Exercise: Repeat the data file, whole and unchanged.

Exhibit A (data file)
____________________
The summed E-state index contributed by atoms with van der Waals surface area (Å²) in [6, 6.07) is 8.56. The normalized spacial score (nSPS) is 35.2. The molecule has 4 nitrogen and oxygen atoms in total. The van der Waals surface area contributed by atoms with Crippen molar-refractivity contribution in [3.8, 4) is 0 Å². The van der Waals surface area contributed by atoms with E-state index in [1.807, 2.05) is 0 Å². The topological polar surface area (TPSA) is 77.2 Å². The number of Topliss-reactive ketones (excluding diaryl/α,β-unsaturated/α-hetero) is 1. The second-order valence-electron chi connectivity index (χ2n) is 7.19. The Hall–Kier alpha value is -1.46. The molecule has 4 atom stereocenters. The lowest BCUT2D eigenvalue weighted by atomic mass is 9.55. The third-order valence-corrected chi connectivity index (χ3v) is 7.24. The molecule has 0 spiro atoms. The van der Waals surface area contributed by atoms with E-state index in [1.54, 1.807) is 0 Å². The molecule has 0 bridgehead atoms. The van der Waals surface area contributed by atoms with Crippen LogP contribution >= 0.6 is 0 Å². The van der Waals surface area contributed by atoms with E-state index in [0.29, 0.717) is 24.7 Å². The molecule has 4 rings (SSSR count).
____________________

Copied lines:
The summed E-state index contributed by atoms with van der Waals surface area (Å²) in [6, 6.07) is 8.56. The normalized spacial score (nSPS) is 35.2. The molecule has 4 nitrogen and oxygen atoms in total. The van der Waals surface area contributed by atoms with Crippen molar-refractivity contribution in [3.8, 4) is 0 Å². The van der Waals surface area contributed by atoms with E-state index in [1.807, 2.05) is 0 Å². The topological polar surface area (TPSA) is 77.2 Å². The number of Topliss-reactive ketones (excluding diaryl/α,β-unsaturated/α-hetero) is 1. The second-order valence-electron chi connectivity index (χ2n) is 7.19. The Hall–Kier alpha value is -1.46. The molecule has 4 atom stereocenters. The lowest BCUT2D eigenvalue weighted by atomic mass is 9.55. The third-order valence-corrected chi connectivity index (χ3v) is 7.24. The molecule has 0 spiro atoms. The van der Waals surface area contributed by atoms with E-state index in [1.54, 1.807) is 0 Å². The molecule has 0 bridgehead atoms. The van der Waals surface area contributed by atoms with Crippen LogP contribution >= 0.6 is 0 Å². The van der Waals surface area contributed by atoms with E-state index in [0.29, 0.717) is 24.7 Å². The molecule has 4 rings (SSSR count).